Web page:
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Engineering Top Choice, Math and Computers Growing Fast: CGS

The Council of Graduate Schools releases latest trends in graduate enrollments in the USA.
BY Braingain Staff Writer |   17-12-2015

77% of First-Time Graduate Students are Enrolled in Master’s or Certificate Programs

New data from the Council of Graduate Schools (CGS) provide an unprecedented picture of the degree objectives of international graduate students studying in the United States.

Based on an annual survey of graduate institutions, the data show that the degree objectives of international applicants and enrollees vary widely by country of origin and field of study. Overall, however, nearly four out of five first-time enrollees are pursuing master’s or certificate programs. This finding contradicts a common assumption—that many if not most international graduate students come to the U.S. to pursue doctoral degrees.

Chinese and Indian students represented the largest share of first-time master’s and certificate enrollment for Fall 2015, together representing more than 7 out of 10 first-time enrollees in these programs. Indian students, demonstrated the strongest interest, with nine out of every ten first-time graduate students enrolling in master’s degrees and certificates this fall semester.

By contrast, certain countries and regions demonstrated particularly strong first-time enrollment in doctoral programs: 47% of South Korean students, and 44% of students from the Middle East and North Africa enrolled in doctoral programs in Fall 2015.

CGS President Suzanne T. Ortega observed that the report’s findings demonstrate the strong reputation of U.S. master’s degrees outside the United States, “Master’s degrees are critical entry points for a wide variety of professions. International students are taking advantage of the skills and knowledge these programs offer in addition to the stellar doctoral training provided by U.S. institutions.”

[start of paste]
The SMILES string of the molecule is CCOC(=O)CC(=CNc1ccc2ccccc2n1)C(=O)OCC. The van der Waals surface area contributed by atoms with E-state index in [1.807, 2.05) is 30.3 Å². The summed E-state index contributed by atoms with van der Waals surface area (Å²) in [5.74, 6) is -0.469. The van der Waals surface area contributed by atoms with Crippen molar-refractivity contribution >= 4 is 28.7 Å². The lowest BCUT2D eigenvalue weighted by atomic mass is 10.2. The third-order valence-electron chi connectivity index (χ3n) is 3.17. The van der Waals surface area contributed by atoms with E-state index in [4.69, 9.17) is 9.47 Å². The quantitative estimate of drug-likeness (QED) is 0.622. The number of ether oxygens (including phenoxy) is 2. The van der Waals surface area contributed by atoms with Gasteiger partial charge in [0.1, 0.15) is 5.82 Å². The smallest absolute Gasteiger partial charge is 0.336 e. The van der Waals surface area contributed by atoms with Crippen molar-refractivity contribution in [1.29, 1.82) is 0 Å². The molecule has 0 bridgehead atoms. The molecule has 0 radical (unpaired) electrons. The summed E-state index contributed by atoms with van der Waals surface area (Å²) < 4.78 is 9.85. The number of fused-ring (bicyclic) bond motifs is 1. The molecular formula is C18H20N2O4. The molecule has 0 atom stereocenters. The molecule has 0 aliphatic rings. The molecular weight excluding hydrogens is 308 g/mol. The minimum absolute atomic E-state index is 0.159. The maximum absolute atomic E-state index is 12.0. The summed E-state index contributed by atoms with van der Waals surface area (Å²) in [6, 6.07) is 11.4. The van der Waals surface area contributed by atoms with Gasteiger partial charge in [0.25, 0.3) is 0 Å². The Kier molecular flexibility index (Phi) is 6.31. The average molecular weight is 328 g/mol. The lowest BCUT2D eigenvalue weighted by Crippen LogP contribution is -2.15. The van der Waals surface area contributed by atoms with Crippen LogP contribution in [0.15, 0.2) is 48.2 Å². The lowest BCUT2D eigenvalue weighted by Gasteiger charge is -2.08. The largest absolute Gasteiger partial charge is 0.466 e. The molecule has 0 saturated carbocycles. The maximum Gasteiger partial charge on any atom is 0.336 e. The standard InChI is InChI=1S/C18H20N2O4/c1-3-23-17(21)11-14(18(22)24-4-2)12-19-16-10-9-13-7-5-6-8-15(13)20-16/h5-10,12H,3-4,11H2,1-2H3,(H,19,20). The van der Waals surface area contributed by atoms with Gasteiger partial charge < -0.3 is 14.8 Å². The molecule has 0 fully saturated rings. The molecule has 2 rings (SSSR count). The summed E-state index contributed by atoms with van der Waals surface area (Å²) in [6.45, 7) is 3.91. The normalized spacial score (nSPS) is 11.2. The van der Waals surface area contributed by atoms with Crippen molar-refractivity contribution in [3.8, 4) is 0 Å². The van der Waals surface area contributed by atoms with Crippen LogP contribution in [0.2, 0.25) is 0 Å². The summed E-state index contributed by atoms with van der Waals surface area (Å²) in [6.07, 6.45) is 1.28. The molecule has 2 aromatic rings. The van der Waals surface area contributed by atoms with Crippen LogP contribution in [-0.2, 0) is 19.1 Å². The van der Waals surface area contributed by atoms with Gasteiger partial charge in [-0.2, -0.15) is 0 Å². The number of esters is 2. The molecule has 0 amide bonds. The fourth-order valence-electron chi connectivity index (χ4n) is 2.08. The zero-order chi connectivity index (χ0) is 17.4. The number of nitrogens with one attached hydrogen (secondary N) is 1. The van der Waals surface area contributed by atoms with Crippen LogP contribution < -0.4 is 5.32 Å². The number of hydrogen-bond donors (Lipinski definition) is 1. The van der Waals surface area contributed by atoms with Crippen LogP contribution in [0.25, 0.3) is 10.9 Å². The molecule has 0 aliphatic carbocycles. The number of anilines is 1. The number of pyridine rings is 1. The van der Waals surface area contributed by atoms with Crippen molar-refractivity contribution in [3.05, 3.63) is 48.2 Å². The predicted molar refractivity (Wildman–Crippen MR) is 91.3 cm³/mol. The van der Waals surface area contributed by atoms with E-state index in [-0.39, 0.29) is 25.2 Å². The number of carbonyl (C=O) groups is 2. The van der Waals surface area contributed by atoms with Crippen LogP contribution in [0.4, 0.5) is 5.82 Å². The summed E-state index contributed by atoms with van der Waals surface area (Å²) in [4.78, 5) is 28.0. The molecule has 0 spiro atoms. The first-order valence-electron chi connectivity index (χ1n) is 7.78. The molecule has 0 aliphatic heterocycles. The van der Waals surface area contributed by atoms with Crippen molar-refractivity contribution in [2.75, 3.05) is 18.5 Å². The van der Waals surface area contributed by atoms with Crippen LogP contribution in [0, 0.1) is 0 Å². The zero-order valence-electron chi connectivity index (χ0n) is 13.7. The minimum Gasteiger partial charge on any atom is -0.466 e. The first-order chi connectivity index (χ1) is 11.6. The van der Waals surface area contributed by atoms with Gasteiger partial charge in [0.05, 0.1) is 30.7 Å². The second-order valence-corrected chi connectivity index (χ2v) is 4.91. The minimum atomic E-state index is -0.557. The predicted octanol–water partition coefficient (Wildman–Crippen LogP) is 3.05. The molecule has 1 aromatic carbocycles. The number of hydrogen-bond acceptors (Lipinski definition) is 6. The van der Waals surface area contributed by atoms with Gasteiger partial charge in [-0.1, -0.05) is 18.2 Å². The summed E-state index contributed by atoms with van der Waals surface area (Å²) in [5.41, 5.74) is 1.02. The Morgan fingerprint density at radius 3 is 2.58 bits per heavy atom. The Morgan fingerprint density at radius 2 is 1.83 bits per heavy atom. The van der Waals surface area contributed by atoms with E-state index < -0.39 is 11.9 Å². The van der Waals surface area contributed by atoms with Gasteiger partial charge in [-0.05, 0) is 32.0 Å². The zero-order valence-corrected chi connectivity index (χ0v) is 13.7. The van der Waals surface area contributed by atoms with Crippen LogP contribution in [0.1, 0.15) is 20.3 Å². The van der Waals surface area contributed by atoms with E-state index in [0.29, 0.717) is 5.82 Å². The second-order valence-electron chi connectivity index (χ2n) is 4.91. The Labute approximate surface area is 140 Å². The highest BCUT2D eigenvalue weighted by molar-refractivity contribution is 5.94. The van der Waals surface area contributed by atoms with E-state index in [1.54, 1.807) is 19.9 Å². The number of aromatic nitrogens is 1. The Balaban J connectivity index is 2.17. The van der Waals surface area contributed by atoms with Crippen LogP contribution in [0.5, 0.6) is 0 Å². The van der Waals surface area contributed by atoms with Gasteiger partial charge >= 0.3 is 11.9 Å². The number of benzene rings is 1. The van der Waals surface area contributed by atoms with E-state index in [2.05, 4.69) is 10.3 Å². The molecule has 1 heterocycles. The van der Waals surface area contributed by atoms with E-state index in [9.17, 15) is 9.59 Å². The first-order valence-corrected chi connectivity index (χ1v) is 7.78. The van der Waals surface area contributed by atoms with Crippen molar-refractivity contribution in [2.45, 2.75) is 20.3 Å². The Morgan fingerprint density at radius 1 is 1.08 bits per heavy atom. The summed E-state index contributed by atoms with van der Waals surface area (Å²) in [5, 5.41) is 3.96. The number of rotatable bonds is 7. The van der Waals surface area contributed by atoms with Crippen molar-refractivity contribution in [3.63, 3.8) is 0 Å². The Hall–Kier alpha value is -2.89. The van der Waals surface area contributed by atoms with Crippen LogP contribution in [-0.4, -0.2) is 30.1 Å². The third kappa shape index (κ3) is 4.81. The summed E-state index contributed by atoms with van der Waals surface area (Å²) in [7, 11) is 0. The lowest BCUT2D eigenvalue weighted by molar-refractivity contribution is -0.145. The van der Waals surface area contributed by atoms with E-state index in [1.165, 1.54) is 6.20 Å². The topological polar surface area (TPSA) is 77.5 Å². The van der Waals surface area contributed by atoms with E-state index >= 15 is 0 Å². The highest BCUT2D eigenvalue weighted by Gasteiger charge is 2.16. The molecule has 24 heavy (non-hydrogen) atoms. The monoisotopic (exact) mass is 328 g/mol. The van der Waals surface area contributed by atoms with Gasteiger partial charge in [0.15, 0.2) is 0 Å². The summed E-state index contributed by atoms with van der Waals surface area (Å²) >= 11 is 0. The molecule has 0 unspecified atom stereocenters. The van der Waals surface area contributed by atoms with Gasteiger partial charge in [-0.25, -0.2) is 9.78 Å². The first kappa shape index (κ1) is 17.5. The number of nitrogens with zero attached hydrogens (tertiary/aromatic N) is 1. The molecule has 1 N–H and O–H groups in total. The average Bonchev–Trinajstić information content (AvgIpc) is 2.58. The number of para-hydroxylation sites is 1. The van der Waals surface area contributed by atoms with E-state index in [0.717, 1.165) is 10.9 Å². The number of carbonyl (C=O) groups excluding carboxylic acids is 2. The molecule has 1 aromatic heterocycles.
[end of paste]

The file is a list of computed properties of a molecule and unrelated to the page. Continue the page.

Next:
Below are highlights from the report.

  • Over three-fourths (77%) of first-time international graduate students in Fall 2015 were enrolled in master’s and certificate programs; however, shares vary by country/region of origin and field of study.
  • First-time Indian (91%) and Saudi Arabian (80%) graduate students were most likely to pursue master’s and certificate programs, while South Korean (47%) graduate students were most likely to pursue doctoral programs.
  • Chinese and Indian nationals sent nearly eight out of ten (79%) international graduate applications in the Fall 2015 admission cycle.
  • Chinese and Indian graduate students tied for first-time master’s and certificate enrollment in Fall 2015, each accounting for 36% of total international first-time graduate enrollment in master’s and certificate programs.
  • Over one-third of international doctoral students enrolled for the first time in Fall 2015 were Chinese students, leading the next largest country of origin, India, by more than twenty percentage points.

Engineering remains the most popular broad field of study for international graduate students, but mathematics & computer sciences fields are growing fast.

  • Engineering represented nearly one-third (32%) of final applications and over one-quarter (29%) of first-time international graduate enrollment in Fall 2015.
  • Engineering fields accounted for the largest shares in both master’s and certificate level applications and enrollments.
  • However, engineering fields reported only a small increase this year for both final applications (2%) and first-time enrollment (1%), while mathematics & computer sciences fields—the second largest field for international graduate students— showed robust growth in both areas (9% and 11%, respectively).

The rate of growth for international graduate admissions has slowed.

  • Final applications and first-time enrollment of international graduate students in the U.S. increased by 3% and 5% respectively between the Fall 2014 and Fall 2015 admission cycles, while in the priorcycle they rose by 10% and 8%.
  • The rates of growth for international graduate students were greater than for domestic students.


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